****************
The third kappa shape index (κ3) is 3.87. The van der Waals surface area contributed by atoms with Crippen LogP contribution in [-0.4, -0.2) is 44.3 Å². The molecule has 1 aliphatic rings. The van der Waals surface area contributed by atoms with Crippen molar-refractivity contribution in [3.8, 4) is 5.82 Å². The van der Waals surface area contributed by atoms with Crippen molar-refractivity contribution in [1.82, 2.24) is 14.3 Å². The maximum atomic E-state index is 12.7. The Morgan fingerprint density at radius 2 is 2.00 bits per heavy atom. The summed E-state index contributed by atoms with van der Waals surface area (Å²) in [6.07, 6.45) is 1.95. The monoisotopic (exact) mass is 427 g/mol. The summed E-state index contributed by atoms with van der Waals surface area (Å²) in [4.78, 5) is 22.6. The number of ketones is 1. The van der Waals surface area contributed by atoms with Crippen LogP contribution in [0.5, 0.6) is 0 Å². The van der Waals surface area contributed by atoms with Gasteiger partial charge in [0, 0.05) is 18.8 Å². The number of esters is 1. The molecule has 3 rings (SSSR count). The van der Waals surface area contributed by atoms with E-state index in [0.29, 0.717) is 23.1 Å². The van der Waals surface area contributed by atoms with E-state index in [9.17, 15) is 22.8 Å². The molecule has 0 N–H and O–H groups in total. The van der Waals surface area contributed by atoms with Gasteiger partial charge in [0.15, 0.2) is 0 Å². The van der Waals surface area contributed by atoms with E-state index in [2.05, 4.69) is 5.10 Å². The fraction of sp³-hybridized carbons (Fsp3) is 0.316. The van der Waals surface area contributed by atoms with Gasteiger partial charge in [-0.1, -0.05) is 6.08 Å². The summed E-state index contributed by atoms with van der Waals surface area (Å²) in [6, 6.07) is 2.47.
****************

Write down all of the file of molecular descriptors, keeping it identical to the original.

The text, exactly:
The third kappa shape index (κ3) is 3.87. The van der Waals surface area contributed by atoms with Crippen LogP contribution in [-0.4, -0.2) is 44.3 Å². The molecule has 1 aliphatic rings. The van der Waals surface area contributed by atoms with Crippen molar-refractivity contribution in [3.8, 4) is 5.82 Å². The van der Waals surface area contributed by atoms with Crippen molar-refractivity contribution in [1.82, 2.24) is 14.3 Å². The maximum atomic E-state index is 12.7. The Morgan fingerprint density at radius 2 is 2.00 bits per heavy atom. The summed E-state index contributed by atoms with van der Waals surface area (Å²) in [6.07, 6.45) is 1.95. The monoisotopic (exact) mass is 427 g/mol. The summed E-state index contributed by atoms with van der Waals surface area (Å²) in [4.78, 5) is 22.6. The number of ketones is 1. The van der Waals surface area contributed by atoms with Crippen LogP contribution in [0.5, 0.6) is 0 Å². The van der Waals surface area contributed by atoms with Gasteiger partial charge in [0, 0.05) is 18.8 Å². The number of esters is 1. The molecule has 3 rings (SSSR count). The van der Waals surface area contributed by atoms with E-state index in [0.29, 0.717) is 23.1 Å². The van der Waals surface area contributed by atoms with E-state index in [9.17, 15) is 22.8 Å². The molecule has 0 N–H and O–H groups in total. The van der Waals surface area contributed by atoms with Gasteiger partial charge in [0.15, 0.2) is 0 Å². The van der Waals surface area contributed by atoms with E-state index in [2.05, 4.69) is 5.10 Å². The fraction of sp³-hybridized carbons (Fsp3) is 0.316. The van der Waals surface area contributed by atoms with Gasteiger partial charge in [-0.1, -0.05) is 6.08 Å². The summed E-state index contributed by atoms with van der Waals surface area (Å²) in [6, 6.07) is 2.47.